Richard Lloyd

The news this week that Lycos is looking to dispose of some of its patents afforded tech bloggers the opportunity to remind their readers that yes, one of the iconic internet search brands of the before-Google era still exits. For those in the patent community the reaction may have been equally mystified – something along the lines of, they still have anything worth selling? And, have they seen the market out there, particularly for software patents?

Lycos has been here before – a few years ago it sold off eight patents to the NPE Innovate/Protect which then merged in 2012 with Vringo. Some of those patents have been the subject of litigation against Google which Vringo won in district court but then lost on appeal (the NPE recently asked the Supreme Court to take the case). As we reported late last year, that dispute has added further weight to the claims that the litigation climate has clearly moved against patent owners.  

The difference with the earlier Lycos deal is that it happened at a time when the new re-exam procedures at the Patent Trial and Appeal Board (PTAB) were yet to take effect and the Alice v CLS Bank case was still a couple of years from making it to the Supreme Court. Now the company, which was bought in 2010 by the Indian digital marketing business Ybrant Digital, faces the prospect of trying to sell assets in a climate when tech patents are routinely challenged in inter partes review or are invalidated in court on Alice grounds. Even if your patents are good enough to survive those challenges, the uncertainty in the market caused by the new re-exam procedures, the Alice decision and the ongoing debate around patent reform has had a depressing effect on the whole deals market.  We have seen some evidence that activity is picking up but it’s hard not to think that Lycos’s timing sucks.

Perhaps one bright spot is that with Lycos’s history in search and Google’s determination through its Patent Purchase Promotion and the License on Transfer Network to stop patents owned by operating companies from falling into the hands of NPEs, then Google might make a natural buyer for the assets.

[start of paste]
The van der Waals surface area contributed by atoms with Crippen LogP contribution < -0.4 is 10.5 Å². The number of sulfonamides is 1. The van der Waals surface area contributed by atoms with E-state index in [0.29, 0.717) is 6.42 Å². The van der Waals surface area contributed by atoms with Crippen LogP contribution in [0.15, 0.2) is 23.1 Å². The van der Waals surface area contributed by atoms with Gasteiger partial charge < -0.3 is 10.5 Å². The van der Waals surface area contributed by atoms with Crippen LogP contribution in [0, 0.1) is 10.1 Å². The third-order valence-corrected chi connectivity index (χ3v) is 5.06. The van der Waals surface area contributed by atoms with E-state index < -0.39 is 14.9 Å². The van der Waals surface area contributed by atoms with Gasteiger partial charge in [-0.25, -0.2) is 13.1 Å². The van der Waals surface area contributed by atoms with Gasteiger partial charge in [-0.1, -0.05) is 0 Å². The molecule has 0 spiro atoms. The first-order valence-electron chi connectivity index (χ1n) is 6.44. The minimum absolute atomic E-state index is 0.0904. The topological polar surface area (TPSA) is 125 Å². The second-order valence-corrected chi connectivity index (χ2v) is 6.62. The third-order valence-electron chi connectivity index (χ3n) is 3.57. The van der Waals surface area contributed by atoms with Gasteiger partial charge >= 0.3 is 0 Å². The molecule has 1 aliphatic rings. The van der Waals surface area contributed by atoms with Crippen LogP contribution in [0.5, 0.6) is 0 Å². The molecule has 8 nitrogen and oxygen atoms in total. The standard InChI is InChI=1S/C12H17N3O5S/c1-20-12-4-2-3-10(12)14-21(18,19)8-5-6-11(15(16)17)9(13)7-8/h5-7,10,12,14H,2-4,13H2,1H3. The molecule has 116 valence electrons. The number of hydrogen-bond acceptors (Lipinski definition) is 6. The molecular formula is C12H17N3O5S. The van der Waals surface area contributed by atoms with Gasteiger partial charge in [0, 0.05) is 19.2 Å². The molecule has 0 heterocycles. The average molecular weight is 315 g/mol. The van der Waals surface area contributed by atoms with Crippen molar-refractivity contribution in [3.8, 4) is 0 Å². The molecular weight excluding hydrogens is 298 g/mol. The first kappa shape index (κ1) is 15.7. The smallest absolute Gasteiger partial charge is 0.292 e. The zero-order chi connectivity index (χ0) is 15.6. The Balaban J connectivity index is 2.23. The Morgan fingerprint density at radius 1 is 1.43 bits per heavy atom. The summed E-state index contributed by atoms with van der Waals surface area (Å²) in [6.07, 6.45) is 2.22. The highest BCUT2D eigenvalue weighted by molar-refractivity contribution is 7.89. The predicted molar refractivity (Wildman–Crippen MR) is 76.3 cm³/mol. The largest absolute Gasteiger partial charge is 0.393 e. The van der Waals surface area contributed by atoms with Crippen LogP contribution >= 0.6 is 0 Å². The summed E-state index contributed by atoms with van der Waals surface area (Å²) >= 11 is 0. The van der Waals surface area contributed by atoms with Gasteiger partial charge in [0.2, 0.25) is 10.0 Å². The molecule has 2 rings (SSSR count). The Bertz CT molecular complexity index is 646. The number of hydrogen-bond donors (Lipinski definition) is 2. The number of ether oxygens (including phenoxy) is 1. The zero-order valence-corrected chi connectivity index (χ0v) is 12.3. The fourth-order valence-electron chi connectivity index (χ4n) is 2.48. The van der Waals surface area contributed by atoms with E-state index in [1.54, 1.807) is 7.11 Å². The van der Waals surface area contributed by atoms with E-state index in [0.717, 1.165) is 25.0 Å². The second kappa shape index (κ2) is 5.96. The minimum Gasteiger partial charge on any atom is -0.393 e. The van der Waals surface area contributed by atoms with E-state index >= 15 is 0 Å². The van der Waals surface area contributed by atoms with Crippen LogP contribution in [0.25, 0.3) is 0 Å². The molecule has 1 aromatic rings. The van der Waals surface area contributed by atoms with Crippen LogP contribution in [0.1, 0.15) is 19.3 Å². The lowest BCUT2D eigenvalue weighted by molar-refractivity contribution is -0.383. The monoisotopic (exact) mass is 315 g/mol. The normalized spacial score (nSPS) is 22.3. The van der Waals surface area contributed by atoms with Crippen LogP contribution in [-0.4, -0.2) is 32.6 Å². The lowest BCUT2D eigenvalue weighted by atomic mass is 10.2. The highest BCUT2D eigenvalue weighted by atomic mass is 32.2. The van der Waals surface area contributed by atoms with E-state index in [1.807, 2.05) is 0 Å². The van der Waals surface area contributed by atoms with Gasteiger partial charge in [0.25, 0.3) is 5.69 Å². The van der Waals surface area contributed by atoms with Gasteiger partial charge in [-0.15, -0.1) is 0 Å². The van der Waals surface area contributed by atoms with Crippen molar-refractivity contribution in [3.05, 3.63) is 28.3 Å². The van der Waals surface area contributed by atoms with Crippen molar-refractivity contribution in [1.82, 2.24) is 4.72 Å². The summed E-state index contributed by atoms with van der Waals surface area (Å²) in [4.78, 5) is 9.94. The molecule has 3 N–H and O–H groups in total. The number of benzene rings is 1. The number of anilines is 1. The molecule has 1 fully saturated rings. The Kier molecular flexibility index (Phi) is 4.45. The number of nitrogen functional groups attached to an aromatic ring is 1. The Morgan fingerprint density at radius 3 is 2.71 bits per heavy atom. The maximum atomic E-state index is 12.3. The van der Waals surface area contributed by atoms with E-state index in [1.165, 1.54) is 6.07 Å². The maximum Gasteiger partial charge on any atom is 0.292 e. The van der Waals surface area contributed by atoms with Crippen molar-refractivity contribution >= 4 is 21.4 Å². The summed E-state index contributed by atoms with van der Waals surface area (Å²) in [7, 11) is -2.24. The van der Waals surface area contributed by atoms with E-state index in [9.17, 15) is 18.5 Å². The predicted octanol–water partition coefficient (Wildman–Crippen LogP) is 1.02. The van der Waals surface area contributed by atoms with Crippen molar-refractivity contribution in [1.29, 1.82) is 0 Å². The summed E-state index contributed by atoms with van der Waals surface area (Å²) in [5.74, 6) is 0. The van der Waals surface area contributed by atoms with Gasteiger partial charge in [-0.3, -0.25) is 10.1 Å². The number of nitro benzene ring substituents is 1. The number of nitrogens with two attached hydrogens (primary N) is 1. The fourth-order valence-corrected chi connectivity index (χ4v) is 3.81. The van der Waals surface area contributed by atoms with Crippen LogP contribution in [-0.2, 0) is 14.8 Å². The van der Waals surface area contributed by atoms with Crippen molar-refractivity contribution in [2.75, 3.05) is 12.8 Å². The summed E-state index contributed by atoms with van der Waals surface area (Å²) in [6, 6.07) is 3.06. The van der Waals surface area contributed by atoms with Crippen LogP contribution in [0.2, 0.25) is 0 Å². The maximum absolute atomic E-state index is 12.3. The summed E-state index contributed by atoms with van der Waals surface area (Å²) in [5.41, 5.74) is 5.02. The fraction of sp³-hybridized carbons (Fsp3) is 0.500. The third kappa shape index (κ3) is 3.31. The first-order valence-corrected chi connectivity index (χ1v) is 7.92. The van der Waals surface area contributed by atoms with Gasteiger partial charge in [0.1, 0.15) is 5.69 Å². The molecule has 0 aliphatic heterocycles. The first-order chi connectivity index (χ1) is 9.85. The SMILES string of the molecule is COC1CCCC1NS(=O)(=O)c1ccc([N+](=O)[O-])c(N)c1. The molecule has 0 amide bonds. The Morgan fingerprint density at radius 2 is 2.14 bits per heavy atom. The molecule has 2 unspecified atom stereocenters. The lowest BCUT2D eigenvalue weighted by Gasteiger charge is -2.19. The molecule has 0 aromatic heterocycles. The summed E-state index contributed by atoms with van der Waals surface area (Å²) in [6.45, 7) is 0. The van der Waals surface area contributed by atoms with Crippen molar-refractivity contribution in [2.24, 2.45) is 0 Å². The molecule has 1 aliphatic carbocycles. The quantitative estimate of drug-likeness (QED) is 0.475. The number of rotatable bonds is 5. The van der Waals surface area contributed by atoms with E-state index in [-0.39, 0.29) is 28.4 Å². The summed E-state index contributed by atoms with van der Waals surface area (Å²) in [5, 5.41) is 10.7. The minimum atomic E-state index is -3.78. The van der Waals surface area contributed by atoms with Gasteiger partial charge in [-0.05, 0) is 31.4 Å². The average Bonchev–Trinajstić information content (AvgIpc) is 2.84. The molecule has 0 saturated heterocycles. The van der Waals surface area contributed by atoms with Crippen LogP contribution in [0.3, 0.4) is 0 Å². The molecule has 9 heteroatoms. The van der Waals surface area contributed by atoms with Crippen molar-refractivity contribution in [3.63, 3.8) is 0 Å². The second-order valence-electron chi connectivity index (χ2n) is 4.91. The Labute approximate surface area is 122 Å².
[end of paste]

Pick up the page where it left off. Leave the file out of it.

According to Stayko Staykov of The Propeller(y) who is handling the sale there are 23 assets up for grabs in the areas of keyword searching and ranking, online searching and database searching; online advertising, content filtering and online gaming. In terms of the type of deal that Lycos is looking to do he added that the company is, “open and flexible to the type and structure of a transaction and/or partnership with longer term value as this is seen as a strategic opportunity to continue its growth, leadership and collaboration in the market.”

Staykov pointed out that several of the patents have hundreds of forward citations which gives some indication that they are good quality. According to Maulin Shah of EnvisionIP who has published a quick analysis of the portfolio, one of the patents related to relevance ranking in internet search has a “staggering” 566 citations. So  maybe there will be some buyers even in a post-Alice world. The patent deals market could certainly do with a shot in the arm.